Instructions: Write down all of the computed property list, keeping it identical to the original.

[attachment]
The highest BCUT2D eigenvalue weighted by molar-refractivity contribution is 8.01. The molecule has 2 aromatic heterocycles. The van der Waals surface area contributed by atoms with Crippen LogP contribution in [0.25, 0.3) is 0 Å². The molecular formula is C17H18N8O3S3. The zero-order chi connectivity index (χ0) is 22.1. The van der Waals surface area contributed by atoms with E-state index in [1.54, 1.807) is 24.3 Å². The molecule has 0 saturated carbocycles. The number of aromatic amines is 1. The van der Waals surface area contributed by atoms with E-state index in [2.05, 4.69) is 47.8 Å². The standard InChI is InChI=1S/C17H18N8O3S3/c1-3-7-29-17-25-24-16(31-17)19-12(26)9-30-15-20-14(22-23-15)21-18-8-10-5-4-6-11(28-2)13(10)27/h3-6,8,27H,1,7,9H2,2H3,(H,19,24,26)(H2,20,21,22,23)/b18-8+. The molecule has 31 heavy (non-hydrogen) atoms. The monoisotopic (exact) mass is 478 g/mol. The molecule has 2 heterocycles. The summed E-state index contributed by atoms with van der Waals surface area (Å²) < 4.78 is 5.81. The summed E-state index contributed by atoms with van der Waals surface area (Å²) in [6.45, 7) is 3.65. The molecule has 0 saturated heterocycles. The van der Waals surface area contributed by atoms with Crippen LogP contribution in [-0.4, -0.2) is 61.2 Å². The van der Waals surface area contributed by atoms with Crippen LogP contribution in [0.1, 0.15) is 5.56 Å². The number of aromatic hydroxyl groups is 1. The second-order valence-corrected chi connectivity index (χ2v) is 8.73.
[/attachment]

The highest BCUT2D eigenvalue weighted by molar-refractivity contribution is 8.01. The molecule has 2 aromatic heterocycles. The van der Waals surface area contributed by atoms with Crippen LogP contribution in [0.25, 0.3) is 0 Å². The molecular formula is C17H18N8O3S3. The zero-order chi connectivity index (χ0) is 22.1. The van der Waals surface area contributed by atoms with E-state index in [1.54, 1.807) is 24.3 Å². The molecule has 0 saturated carbocycles. The number of aromatic amines is 1. The van der Waals surface area contributed by atoms with E-state index in [2.05, 4.69) is 47.8 Å². The standard InChI is InChI=1S/C17H18N8O3S3/c1-3-7-29-17-25-24-16(31-17)19-12(26)9-30-15-20-14(22-23-15)21-18-8-10-5-4-6-11(28-2)13(10)27/h3-6,8,27H,1,7,9H2,2H3,(H,19,24,26)(H2,20,21,22,23)/b18-8+. The molecule has 31 heavy (non-hydrogen) atoms. The monoisotopic (exact) mass is 478 g/mol. The molecule has 2 heterocycles. The summed E-state index contributed by atoms with van der Waals surface area (Å²) < 4.78 is 5.81. The summed E-state index contributed by atoms with van der Waals surface area (Å²) in [6.45, 7) is 3.65. The molecule has 0 saturated heterocycles. The van der Waals surface area contributed by atoms with Crippen LogP contribution in [-0.4, -0.2) is 61.2 Å². The van der Waals surface area contributed by atoms with Crippen LogP contribution in [0.1, 0.15) is 5.56 Å². The number of aromatic hydroxyl groups is 1. The second-order valence-corrected chi connectivity index (χ2v) is 8.73.